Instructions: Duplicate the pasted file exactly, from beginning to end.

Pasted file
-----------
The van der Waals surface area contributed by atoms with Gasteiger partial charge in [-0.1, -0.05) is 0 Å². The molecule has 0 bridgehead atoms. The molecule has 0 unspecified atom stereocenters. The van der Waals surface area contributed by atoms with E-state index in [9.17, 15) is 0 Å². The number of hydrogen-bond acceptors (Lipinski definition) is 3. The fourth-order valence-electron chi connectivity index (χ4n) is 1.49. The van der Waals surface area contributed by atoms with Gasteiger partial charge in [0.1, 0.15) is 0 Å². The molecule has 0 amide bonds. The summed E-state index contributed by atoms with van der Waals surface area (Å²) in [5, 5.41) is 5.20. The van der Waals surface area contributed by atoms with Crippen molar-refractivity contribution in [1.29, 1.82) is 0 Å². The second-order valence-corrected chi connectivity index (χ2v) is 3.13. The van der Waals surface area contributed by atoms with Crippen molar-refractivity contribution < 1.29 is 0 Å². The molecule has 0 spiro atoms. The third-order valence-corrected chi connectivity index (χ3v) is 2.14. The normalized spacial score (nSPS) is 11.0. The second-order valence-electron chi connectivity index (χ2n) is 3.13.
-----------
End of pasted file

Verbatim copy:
The van der Waals surface area contributed by atoms with Gasteiger partial charge in [-0.1, -0.05) is 0 Å². The molecule has 0 bridgehead atoms. The molecule has 0 unspecified atom stereocenters. The van der Waals surface area contributed by atoms with E-state index in [9.17, 15) is 0 Å². The number of hydrogen-bond acceptors (Lipinski definition) is 3. The fourth-order valence-electron chi connectivity index (χ4n) is 1.49. The van der Waals surface area contributed by atoms with Gasteiger partial charge in [0.1, 0.15) is 0 Å². The molecule has 0 amide bonds. The summed E-state index contributed by atoms with van der Waals surface area (Å²) in [5, 5.41) is 5.20. The van der Waals surface area contributed by atoms with Crippen molar-refractivity contribution in [1.29, 1.82) is 0 Å². The second-order valence-corrected chi connectivity index (χ2v) is 3.13. The van der Waals surface area contributed by atoms with Crippen molar-refractivity contribution < 1.29 is 0 Å². The molecule has 0 spiro atoms. The third-order valence-corrected chi connectivity index (χ3v) is 2.14. The normalized spacial score (nSPS) is 11.0. The second-order valence-electron chi connectivity index (χ2n) is 3.13.